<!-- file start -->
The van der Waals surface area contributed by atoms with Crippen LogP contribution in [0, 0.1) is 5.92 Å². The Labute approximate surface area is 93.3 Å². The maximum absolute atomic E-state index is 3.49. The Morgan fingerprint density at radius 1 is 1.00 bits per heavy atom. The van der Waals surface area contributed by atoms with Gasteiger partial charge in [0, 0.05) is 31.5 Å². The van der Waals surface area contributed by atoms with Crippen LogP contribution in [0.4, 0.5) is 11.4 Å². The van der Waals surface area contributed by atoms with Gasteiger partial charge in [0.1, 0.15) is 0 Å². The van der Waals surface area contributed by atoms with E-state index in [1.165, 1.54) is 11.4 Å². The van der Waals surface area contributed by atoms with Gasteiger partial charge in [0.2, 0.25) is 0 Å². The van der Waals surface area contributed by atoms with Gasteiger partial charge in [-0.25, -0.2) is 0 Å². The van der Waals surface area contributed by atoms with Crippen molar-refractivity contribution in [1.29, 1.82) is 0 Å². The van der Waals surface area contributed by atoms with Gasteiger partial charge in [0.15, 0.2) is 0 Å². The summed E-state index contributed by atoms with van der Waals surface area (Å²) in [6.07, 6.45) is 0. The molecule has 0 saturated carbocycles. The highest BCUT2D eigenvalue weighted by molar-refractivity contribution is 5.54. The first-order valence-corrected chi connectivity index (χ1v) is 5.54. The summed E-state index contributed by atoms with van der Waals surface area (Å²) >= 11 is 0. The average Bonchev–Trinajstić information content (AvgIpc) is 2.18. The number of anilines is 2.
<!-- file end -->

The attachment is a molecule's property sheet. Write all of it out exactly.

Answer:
The van der Waals surface area contributed by atoms with Crippen LogP contribution in [0, 0.1) is 5.92 Å². The Labute approximate surface area is 93.3 Å². The maximum absolute atomic E-state index is 3.49. The Morgan fingerprint density at radius 1 is 1.00 bits per heavy atom. The van der Waals surface area contributed by atoms with Gasteiger partial charge in [0, 0.05) is 31.5 Å². The van der Waals surface area contributed by atoms with Crippen LogP contribution in [0.4, 0.5) is 11.4 Å². The van der Waals surface area contributed by atoms with Gasteiger partial charge in [0.1, 0.15) is 0 Å². The van der Waals surface area contributed by atoms with E-state index in [1.165, 1.54) is 11.4 Å². The van der Waals surface area contributed by atoms with Gasteiger partial charge in [0.2, 0.25) is 0 Å². The van der Waals surface area contributed by atoms with Gasteiger partial charge in [-0.25, -0.2) is 0 Å². The van der Waals surface area contributed by atoms with Crippen molar-refractivity contribution in [1.29, 1.82) is 0 Å². The van der Waals surface area contributed by atoms with Gasteiger partial charge in [0.15, 0.2) is 0 Å². The summed E-state index contributed by atoms with van der Waals surface area (Å²) in [6.07, 6.45) is 0. The molecule has 0 saturated carbocycles. The highest BCUT2D eigenvalue weighted by molar-refractivity contribution is 5.54. The first-order valence-corrected chi connectivity index (χ1v) is 5.54. The summed E-state index contributed by atoms with van der Waals surface area (Å²) >= 11 is 0. The average Bonchev–Trinajstić information content (AvgIpc) is 2.18. The number of anilines is 2.